2. As I argue in the papers mentioned above, particles exist in curved spacetime, but their formal definition in terms of fields requires a preferred foliation of spacetime. In the last two papers above, I argue that it is actually a problem for fields, not for particles. This is why in
I vote as I vote.

Demystifier said:
In this case, the charge does not move along a geodesic, so it radiates. The energy for radiation comes from the supporting force.
But if it is sitting on a laboratory bench, stationary in the Earth's gravitational field, what work is the supporting force from the bench doing? And where is the energy of radiation coming from?

Garth

Garth said:
But if it is sitting on a laboratory bench, stationary in the Earth's gravitational field, what work is the supporting force from the bench doing? And where is the energy of radiation coming from?
The work is force times the traveled path. The traveled path is the one perceived by a freely falling observer. Note, however, that everything is static from the point of view of the stationary observer. In particular, the electromagnetic field produced by the charge does not change with time, just as properties of bench do not change with time. The question is: Then what does it mean that the charge "radiates"? The answer is: the field does not fall as 1/r^2 as in the Coulomb law, but as 1/r as in the case of ordinary radiation.

Demystifier said:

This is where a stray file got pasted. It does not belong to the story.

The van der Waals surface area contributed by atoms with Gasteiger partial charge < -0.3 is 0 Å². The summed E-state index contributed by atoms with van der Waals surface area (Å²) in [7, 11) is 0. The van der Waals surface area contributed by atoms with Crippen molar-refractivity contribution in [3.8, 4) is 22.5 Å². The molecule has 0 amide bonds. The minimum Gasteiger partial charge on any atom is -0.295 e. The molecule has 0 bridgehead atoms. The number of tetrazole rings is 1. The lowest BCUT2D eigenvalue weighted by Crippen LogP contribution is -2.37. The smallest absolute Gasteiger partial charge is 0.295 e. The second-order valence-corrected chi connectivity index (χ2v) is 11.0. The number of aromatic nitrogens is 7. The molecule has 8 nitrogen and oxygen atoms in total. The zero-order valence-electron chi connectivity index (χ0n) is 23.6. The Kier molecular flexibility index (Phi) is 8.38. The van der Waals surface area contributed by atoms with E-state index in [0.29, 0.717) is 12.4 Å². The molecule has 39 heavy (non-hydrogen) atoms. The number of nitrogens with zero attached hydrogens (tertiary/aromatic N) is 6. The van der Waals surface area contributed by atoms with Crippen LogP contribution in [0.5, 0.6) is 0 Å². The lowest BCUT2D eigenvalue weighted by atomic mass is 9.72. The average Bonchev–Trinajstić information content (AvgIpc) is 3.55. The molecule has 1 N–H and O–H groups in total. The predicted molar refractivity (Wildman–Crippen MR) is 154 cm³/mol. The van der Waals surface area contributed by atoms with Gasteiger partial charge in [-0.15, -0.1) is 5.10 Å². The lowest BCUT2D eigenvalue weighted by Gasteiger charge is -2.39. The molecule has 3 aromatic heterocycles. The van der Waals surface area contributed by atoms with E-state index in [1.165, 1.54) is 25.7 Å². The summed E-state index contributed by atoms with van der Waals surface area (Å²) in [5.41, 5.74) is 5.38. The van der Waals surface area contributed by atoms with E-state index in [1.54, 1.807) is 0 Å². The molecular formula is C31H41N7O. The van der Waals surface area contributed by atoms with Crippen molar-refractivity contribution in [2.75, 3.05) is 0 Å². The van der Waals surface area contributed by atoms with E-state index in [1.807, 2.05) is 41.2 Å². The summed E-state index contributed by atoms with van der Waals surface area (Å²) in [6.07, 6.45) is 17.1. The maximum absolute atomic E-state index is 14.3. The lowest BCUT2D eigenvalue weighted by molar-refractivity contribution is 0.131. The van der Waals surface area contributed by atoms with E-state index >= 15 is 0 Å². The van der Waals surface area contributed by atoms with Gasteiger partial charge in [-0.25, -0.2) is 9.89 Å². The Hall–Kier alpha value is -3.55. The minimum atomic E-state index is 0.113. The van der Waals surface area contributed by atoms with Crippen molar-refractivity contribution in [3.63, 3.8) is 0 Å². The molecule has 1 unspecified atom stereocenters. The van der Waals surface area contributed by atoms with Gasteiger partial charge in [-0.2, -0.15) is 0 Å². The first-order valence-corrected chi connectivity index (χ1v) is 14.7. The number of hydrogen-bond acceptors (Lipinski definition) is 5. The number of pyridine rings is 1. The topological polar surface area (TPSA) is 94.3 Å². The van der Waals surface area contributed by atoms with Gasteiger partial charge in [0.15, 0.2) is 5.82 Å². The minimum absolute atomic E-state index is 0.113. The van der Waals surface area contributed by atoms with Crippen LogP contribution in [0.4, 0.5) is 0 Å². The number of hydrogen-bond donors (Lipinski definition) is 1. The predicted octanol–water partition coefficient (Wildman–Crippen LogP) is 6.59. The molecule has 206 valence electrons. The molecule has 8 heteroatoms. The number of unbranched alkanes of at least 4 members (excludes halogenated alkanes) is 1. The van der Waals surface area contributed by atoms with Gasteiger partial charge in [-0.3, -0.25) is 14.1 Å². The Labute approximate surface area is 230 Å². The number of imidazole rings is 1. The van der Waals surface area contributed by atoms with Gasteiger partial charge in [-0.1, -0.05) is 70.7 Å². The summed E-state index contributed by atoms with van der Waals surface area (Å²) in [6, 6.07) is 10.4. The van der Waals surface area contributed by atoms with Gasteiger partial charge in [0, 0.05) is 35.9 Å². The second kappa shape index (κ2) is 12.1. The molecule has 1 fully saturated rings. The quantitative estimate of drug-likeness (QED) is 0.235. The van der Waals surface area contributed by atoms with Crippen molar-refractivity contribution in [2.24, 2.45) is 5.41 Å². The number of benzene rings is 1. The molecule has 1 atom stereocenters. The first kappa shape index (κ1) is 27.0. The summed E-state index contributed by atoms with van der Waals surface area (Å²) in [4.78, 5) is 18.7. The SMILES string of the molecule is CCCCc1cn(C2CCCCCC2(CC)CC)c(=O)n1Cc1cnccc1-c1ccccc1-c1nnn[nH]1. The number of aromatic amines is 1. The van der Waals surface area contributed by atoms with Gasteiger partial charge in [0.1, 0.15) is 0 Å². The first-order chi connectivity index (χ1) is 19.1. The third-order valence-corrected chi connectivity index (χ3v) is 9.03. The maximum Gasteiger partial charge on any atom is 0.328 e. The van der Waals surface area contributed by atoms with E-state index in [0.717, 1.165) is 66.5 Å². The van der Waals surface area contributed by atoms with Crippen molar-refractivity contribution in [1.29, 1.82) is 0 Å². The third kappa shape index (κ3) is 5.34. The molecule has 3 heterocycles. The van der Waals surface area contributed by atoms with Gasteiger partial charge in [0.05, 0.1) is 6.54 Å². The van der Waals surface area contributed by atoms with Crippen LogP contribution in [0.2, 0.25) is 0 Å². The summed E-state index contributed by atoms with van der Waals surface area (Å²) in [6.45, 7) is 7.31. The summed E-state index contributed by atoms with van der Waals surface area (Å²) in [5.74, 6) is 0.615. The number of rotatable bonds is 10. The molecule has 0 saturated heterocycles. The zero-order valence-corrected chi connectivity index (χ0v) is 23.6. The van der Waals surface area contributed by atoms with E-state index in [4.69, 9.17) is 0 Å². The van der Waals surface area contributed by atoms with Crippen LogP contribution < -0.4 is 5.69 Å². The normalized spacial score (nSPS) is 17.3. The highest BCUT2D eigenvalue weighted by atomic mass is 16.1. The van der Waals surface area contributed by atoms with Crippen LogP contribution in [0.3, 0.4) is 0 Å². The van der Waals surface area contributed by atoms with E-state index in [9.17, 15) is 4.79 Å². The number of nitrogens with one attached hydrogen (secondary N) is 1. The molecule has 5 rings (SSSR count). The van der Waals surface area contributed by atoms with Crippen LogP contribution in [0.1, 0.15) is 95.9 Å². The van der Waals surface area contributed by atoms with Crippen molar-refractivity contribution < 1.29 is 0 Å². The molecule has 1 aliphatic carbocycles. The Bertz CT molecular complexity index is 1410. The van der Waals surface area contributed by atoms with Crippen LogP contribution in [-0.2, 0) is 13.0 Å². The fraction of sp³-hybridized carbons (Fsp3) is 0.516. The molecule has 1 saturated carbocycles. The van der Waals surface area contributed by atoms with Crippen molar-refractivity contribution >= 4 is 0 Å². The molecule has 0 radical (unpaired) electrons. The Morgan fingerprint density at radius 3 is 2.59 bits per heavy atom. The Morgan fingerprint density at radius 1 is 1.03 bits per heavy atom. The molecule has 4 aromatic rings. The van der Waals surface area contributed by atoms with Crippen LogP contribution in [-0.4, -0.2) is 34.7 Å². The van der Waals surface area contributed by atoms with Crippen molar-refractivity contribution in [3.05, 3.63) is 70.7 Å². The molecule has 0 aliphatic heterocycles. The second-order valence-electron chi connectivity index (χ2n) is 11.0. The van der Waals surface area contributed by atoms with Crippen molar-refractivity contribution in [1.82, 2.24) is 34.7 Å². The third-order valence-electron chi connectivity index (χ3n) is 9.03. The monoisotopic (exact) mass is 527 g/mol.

The work is force times the traveled path. The traveled path is the one perceived by a freely falling observer.
So a 'laboratory bench observer' can extract this 'work', by absorbing the radiation? A free lunch?
Note, however, that everything is static from the point of view of the stationary observer. In particular, the electromagnetic field produced by the charge does not change with time, just as properties of bench do not change with time.
In what frame? Surely the field does change with time in the freely falling frame as per the Equivalence Principle?
The question is: Then what does it mean that the charge "radiates"? The answer is: the field does not fall as 1/r^2 as in the Coulomb law, but as 1/r as in the case of ordinary radiation.
But are you saying it should still radiate?

Garth

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Garth said:
1. So a 'laboratory bench observer' can extract this 'work', by absorbing the radiation? A free lunch?

2. In what frame?

3. Surely the field does change with time in the freely falling frame as per the Equivalence Principle?

4. But are you saying it should still radiate?
1. Recall that energy and energy-conservation law are actually not well defined in curved spacetime, except locally.

2. In the frame in which metric is time independent.

3. Of course.

4. Depends on the definition of radiation. With the invariant definition I use (see above), it radiates.